It’s a good thing to remember that you should be choosy when picking your internet security. Programs will often conflict with one another, and it’s a hell of a job to uninstall or reinstall programs to try and find out what’s causing one to be blocked and so on.
Also, it’s like they say: there are new threats online every day, so it pays to update your anti-virus and firewall software frequently, and the virus definitions.
Paid programs might well offer you features and increased security that the freeware versions don’t. If you want increased security, then consider spending a little money. This isn’t to say that freeware programs are rubbish. I’ve used them time and time again and I’m usually happy with them. Some freeware products are even better than the commercial ones according to several independent tests. Good free anti-virus programs include Avira or Avast. AVG is known for picking up plenty of false positives which is a pain, and so has been abandoned by some for this reason among others. MSE (Microsoft Security Essentials), which I mentioned above, was recommended until it failed a series of tests over at av-test.org.
One thing that paid suites will offer is real-time protection, which actually monitors what’s happening on your PC at any one time. This can be a lifesaver, as it can spot processes and programs that are up to no good, where programs that offer no real-time protection are stumped. Free programs that offer real-time protection are likely few and far between, but they do exist. My only gripe with real-time protection is that it can be quite intrusive – blocking programs and processes that are necessary for your PC to run smoothly, and end up causing freezes or crashes. You might have to dedicate some time to sitting down and whitelisting a lot of these processes (check to see what they are first) so they aren’t blocked by the program. And never have two real time scanners switched on at the same time as this can be responsible for a lot of chaos.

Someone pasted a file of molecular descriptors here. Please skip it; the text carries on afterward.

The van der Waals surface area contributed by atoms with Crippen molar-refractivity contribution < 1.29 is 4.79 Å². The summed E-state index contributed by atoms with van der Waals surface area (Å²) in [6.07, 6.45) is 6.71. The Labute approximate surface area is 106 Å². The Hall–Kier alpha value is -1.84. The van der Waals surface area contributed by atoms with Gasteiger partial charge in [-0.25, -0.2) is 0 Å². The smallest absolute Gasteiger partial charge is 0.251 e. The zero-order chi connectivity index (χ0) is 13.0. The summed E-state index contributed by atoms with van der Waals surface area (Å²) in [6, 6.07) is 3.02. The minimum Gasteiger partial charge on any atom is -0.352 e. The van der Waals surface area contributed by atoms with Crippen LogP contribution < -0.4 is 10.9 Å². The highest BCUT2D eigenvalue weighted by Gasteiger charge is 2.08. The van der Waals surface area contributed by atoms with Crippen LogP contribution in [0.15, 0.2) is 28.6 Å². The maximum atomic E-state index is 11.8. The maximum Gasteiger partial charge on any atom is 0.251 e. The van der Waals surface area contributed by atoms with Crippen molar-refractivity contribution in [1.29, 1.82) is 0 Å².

Another thing that some commercial programs offer is a bundled rescue CD. This operates similarly to how you use your Windows CD. You stick it in the drive and reboot, and from boot up, the program actually boots into a different operating system (usually Linux-based), rendering malware that runs on Windows ineffective, and you can begin sweeping for malware, particularly rootkits, which some experts claim are very difficult if not impossible to find while operating from the desktop using Windows. You can also get free rescue CDs for download as well.
One last thing: be careful if your anti-virus scans find anything potentially threatening. Sometimes they will single out trusted, entirely harmless things, like programs you’ve been using for years. This doesn’t necessarily mean they’re infected or malicious. It could just be what’s referred to as a “false-positive”, or that it’s a potential threat. If the scans bring back results indicating that drivers and processes that are necessary for your system to run are infected, be careful removing them, as this could make your PC or laptop unstable or even unbootable. Become familiar with what’s all right and what’s not all right. If it’s a program or process that you don’t know about, then perhaps it really is malicious. You can look up programs on an online malware encyclopaedia like one that is provided by TrendMicro. It even gives you advice on how to remove or fix files. Some AV programs have a feature like this built into the program. It will scan your system and catalogue which programs are installed and give descriptions of what they do. There can be errors however. Spyware Terminator is such a program.